Mast Step
Mast Step Back to Projects
The OEM mast step on the 10M is made of steel. It sits in the bottom of the bilge and is in direct contact with the aluminum mast. Add a little salt water to this and you have a galvanic cell where the less noble metal will start giving up electrons. That's the aluminum in this case. Every 10M I have seen has this problem at the mast base. My solution is a new fiberglass mast step supported up out of the bilge on fiberglass floors (transverse beams). The new step sits 6-1/2 inches higher then the OEM. To maintain the proper rig geometry 6-1/2 inches would need to be cut off the mast. Some of the mast needs to be cut off to remove the pitted part that was damaged. I also chose to replace all of the standing rigging at the same time (it was original) so I cut only 1/2" of the mast. That raised the rig 6". My head sail is 6" taller but the main stays the same with the gooseneck going up 6" for some more headroom in the cockpit.

I spent many hours (hundreds?) working out the design of the new mast step on the computer with CAD software. I was helped imensly by Graham Bryan (10M #187, Jade) with his materials knowledge, engineering experience and machining skills. If you are interested in a simmilar refit for your mast step Graham and I can build you the parts. If you have an older 10M (before hull 101 or so) you might want to consider Grahams custom chainplate beam refit. See my chainplate page for details.

Removing Cabin Sole
To gain access to the floors I cut out a large section of cabin sole. I cut it so that some supports can be made and it can be dropped back in. I will screw it down and there will be a seam but the access was necessary to do a proper job on the floors. It took me a day or two to finally work up the courage to cut out the sole. It's a balsa cored panel similar to the deck but with thinner fiberglass skins. The bottom may have been done with a chopper gun. The only way to get proper access to the floors was to cut out the sole.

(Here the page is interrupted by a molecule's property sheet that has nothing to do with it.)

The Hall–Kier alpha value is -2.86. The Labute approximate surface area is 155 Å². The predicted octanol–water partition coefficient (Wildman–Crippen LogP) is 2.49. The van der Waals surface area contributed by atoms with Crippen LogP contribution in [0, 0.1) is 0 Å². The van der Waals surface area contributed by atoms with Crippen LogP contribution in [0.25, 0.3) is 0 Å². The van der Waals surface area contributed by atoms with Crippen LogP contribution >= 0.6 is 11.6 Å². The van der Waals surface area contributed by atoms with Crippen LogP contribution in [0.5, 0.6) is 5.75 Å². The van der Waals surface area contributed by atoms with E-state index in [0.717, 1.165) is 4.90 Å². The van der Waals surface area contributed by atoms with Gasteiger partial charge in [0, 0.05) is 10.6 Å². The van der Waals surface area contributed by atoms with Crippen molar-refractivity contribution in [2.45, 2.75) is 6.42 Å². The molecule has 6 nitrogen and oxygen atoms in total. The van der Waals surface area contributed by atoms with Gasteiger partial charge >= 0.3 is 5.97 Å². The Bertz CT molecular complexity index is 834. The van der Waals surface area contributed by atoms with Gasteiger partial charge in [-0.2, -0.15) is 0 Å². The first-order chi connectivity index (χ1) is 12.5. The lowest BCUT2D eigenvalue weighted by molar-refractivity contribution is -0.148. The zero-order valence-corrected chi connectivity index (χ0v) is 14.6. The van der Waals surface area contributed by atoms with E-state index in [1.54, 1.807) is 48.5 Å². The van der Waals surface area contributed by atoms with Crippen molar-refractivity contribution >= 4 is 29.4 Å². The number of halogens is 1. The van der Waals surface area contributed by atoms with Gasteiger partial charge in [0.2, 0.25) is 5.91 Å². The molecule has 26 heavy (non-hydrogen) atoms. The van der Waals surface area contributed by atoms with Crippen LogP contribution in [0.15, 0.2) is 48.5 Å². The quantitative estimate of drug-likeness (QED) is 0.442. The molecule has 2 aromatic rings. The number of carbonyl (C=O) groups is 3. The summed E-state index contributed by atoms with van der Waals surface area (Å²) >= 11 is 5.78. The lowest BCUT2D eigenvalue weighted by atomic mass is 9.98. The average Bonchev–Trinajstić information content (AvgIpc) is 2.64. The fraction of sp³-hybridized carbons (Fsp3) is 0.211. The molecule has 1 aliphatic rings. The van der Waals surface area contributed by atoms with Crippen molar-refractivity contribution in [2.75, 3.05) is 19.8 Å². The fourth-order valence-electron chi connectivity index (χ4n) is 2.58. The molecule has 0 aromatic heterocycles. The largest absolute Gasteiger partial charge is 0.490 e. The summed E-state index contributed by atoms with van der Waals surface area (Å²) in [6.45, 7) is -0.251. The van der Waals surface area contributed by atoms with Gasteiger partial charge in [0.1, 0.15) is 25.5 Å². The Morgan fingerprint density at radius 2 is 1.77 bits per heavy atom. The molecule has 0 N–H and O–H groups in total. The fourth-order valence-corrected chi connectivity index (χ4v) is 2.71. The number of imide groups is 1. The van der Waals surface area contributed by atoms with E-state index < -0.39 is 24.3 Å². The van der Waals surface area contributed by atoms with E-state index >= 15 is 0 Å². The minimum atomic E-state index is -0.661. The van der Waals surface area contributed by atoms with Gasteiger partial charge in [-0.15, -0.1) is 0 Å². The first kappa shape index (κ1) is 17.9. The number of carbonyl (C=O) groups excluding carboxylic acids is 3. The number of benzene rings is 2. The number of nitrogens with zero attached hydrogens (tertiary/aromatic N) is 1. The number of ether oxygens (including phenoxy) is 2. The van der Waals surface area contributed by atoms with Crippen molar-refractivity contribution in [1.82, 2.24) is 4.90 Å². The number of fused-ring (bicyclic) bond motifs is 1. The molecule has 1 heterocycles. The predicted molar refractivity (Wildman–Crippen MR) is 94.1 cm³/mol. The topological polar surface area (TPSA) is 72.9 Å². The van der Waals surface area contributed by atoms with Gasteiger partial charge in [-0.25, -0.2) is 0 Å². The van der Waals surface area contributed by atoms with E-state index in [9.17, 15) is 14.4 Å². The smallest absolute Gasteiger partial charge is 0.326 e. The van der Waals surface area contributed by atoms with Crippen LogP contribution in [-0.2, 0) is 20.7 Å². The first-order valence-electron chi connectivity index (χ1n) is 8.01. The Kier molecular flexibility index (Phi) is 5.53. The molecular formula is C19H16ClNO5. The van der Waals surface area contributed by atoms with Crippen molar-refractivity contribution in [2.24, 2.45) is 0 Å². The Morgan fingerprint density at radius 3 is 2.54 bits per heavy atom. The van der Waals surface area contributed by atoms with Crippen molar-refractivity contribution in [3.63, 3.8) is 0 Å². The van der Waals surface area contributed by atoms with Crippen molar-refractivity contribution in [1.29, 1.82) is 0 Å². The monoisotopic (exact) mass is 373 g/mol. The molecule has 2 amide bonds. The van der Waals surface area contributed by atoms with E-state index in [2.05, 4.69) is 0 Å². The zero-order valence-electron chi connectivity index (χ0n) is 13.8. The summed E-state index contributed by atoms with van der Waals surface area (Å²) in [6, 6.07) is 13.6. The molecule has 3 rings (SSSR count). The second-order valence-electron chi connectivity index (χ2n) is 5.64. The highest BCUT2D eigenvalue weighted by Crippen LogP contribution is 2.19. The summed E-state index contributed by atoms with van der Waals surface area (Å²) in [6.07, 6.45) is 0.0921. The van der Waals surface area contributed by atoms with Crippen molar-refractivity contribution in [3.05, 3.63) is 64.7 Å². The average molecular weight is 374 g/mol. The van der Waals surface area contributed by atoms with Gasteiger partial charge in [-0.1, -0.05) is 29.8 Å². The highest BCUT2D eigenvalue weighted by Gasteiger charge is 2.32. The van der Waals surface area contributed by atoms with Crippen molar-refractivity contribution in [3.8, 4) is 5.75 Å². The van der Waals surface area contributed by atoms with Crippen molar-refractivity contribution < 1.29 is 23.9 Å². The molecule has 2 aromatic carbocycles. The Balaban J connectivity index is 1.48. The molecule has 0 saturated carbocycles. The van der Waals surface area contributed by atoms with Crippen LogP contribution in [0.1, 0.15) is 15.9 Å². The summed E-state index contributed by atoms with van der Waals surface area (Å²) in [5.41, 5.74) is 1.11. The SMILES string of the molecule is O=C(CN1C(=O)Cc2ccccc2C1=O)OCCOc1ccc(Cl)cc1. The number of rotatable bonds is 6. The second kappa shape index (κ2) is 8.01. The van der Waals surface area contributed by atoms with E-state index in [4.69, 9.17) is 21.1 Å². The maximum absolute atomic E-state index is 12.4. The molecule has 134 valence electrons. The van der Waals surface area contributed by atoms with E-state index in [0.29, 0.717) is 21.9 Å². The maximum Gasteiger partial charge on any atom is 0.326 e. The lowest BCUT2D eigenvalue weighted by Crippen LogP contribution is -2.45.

I used a higher end jig saw (Milwaukee) with good bi-metallic metal cutting blades to cut out the sole. I taped up the shoe of the saw so it wouldn't scratch the fiberglass pan and used the edge of the seat as a guide. This worked well on the starboard side bit I had problems on the port with the blade flexing and cutting at an angle. I should have left about 1/4" between the saw and the settee face and cut freehand. There are some cross braces spanning the floor and I would have just missed them with another 1/4" on the sides. I also made some measurements to be sure I could get the panel out through the companionway. At the forward end of the sole I had to cut the blade shorter so it wouldn't hit the inside if the hull. I cut it with my dremel and a cut-off wheel so it would reach about 2mm bast the bottom of the panel.

Floor Forms
The aft floors are in original condition. They look funny in the photo above because of the gray paint. It was painted after the sole was in and they could only reach so far. When I put the sole back in it will be fastened with screws so it can be easily removed. I may re-do the other floors but for now I need to get the boat sailing again. I have seen another 10M where the aft floor (maybe the two aft floors) were separated from the hull because of a grounding.